Geeking Science: Mirror Mirror, who is the fastest of them all

NASA – John Hopkins Applied Physics Laboratory Patch for the Parker Solar Probe

Back in 2017 I wrote about how Fast things can go in space in a Geeking Science: Fast, Faster, Fastest (5/18/2017), and discussed the expectation of the Parker Solar Probe expected to be the fastest man-made thing Out There – maybe hitting 0.0671% the speed of light. I figured it is time to check in on the results; it has been six years … six very long years here on Earth.

The PSP launched on August 12, 2018, with its first close swingby the sun on November 5 of the same year. Since then it’s been flying an oval between the Sun and Venus’ orbit has been using Vensus’ gravity, when it is in that part of space at the same time as the probe, each lap to aim the probe closer and closer to the sun during the perihelion turn. “A Mission to Touch the Sun” isn’t just a slogan. They are using the probe to explore the sun’s corona, taking measurements and imagery. One part so scientists and meteorologists can better predict solar storms affecting technology on earth, one part to better understand solar wind as humanity continues to develop solar sail technology, and a whole bunch of other parts, because nearest star!

PSP has completed seventeen flybys and will accomplish the eighteenth on December 29, just before the new year flips. Each sling shot around the sun picks up speed – with the adjusted top speed (now that it has been running for a while) to be be hit sometime in 2025 to be 0.0641% of the speed of light. A little slower than originally hoped but still super fast at 430,000 miles per hour.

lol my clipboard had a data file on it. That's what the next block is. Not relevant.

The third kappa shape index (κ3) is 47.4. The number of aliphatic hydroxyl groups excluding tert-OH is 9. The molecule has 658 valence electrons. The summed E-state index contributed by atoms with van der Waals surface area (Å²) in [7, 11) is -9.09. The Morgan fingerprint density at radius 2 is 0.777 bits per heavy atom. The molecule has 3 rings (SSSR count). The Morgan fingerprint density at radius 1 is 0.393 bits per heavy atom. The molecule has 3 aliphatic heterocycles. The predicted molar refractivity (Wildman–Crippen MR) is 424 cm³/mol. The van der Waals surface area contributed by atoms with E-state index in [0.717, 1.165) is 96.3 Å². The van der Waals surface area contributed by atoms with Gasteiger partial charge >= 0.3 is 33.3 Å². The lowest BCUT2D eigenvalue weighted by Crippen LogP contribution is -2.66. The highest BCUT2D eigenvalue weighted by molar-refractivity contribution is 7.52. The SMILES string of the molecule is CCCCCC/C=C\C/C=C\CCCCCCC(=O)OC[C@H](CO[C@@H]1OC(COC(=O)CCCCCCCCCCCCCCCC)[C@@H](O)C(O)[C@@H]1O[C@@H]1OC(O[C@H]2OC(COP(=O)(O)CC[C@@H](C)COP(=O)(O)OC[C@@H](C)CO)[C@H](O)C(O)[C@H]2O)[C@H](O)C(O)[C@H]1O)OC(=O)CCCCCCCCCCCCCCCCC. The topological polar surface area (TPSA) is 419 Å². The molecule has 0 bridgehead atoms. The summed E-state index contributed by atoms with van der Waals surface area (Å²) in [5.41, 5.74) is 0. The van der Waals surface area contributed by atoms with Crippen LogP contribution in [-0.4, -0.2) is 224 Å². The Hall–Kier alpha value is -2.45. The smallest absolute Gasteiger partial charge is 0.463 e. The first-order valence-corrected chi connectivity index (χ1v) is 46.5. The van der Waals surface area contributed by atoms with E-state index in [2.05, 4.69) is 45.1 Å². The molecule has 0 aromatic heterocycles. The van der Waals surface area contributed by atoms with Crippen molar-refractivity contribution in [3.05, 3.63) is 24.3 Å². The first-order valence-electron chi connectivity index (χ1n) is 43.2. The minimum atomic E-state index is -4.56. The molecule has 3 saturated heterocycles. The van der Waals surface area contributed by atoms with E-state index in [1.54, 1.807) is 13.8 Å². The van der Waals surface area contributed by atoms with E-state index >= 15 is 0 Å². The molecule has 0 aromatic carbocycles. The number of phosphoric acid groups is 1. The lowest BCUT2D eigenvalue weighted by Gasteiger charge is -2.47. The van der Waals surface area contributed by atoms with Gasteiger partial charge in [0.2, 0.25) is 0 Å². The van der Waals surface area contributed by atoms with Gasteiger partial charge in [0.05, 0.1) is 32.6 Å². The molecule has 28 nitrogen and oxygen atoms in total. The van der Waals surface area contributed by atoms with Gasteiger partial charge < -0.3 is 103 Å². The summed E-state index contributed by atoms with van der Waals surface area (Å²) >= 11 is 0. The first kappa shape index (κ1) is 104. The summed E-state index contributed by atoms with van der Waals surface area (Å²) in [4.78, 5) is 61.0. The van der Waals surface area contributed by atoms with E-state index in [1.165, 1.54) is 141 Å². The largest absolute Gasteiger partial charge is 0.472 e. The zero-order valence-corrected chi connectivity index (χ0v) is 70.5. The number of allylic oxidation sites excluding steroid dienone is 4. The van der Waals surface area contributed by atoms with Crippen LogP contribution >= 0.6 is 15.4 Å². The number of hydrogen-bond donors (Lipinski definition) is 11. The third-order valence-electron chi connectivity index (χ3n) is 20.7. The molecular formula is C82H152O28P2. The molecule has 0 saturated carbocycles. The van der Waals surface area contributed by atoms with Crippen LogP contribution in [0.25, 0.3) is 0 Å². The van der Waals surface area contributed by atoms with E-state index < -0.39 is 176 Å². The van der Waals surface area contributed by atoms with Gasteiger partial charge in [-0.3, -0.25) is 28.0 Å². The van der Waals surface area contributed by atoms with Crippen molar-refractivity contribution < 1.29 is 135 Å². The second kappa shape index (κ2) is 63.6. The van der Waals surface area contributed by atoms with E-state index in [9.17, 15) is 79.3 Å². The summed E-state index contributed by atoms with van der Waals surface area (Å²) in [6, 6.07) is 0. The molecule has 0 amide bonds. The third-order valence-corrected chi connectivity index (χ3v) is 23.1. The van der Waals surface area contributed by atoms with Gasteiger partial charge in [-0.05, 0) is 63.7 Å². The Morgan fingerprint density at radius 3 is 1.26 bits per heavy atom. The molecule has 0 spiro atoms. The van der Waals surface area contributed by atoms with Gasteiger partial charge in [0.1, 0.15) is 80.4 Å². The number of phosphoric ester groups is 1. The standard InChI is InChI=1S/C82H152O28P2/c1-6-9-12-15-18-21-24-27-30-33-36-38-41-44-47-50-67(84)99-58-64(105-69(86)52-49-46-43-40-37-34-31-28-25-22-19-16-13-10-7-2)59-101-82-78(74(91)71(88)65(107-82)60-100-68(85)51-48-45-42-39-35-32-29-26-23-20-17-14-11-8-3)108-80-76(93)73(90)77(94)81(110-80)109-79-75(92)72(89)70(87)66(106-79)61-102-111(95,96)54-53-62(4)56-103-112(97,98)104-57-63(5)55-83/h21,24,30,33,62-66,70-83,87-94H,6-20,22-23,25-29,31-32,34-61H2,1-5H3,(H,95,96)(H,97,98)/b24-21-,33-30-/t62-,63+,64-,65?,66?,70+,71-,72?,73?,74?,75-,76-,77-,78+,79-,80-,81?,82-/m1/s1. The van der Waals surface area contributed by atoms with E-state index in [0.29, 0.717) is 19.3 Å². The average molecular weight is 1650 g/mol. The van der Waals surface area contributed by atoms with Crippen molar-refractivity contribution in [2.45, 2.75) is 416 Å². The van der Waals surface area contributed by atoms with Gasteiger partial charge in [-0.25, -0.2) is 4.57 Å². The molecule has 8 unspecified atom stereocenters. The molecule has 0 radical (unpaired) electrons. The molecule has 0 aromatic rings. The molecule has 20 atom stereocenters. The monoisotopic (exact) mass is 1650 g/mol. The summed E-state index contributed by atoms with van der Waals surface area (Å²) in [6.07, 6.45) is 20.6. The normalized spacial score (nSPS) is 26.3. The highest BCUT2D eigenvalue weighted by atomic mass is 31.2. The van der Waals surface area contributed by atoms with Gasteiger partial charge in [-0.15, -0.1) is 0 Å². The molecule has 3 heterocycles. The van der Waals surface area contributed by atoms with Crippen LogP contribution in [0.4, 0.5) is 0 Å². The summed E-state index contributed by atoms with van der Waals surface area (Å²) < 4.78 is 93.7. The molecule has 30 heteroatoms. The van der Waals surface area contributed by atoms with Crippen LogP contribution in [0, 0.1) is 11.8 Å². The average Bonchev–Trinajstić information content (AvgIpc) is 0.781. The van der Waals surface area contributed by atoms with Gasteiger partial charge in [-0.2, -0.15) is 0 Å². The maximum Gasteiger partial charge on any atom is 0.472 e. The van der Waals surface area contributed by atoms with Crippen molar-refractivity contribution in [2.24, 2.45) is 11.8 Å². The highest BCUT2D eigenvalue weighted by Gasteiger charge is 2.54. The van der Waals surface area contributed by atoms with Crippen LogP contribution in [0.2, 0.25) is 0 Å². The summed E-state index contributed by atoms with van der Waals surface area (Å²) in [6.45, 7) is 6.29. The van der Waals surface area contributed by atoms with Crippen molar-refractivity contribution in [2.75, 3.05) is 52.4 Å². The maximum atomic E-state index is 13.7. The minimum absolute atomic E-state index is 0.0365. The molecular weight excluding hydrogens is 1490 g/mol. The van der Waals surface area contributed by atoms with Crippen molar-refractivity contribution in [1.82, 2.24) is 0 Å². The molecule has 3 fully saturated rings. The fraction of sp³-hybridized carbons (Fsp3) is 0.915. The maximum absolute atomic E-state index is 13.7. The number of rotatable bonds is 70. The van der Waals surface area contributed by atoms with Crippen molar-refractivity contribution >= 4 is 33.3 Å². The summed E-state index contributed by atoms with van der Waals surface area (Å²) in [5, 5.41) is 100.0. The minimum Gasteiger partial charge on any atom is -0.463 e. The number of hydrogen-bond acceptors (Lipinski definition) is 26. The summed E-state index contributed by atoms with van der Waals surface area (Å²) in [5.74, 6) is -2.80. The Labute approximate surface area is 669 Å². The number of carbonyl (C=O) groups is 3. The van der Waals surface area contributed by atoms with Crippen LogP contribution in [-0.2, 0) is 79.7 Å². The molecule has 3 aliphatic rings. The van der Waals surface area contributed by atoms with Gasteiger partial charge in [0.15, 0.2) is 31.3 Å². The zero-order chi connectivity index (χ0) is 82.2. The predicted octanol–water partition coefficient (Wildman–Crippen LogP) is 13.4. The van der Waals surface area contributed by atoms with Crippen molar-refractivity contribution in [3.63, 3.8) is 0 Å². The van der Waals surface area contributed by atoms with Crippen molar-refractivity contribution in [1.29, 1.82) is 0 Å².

Each sling shot around Venus (only seven due to the Evening Star planet moving through its orbit), tightens the orbit to bring it closer to the sun’s atmosphere. The downside is the Venus gravity corrections do slow the probe down. With its most recent pass of the sun (the 17th), the probe hit 394,736 mph – or 0.0589% the speed of light. The fastest thing that humanity has ever put up there.

When will another man-made creation break this record? Don’t know.

But humanity will need to do so, because visiting other stars needs to be faster than this. At the top speed of 0.0641%, if somehow we made it instantaneous and constant, from here to Proxima Centauri would take over seven thousand years … even to reach Eris, a dwarf planet in the Orts cloud, 13 light hours from Earth, would take over two  and a half years. The real tech available now, without the constant orbits dropping into the Sol’s gravity field, is more like ten times that at twenty-five years.

Still the achievement of fastest is amazing. And the study of the star of the solar system is crucial. If Cosmic-Ray energy or heliosphere perimeters excite you, be sure to check out the PSP website “publication” section. Many of the papers drawing from the data collected by this can-do hot-stuff probe are available there.


Website: – last viewed 11/16/2023

“For the Record: Parker Solar Probe Sets Distance, Speed Marks on 17th Swing by the Sun.” Nasa Parker Solar Probe. 28 September 2023. ( – last viewed 11/16/2023)

Witze, Alexandra. “Astromers Find the Farthest-Out Solar System Object Ever Seen.” Scientific American. 10 November 2015. ( – last viewed 11/16/2023)

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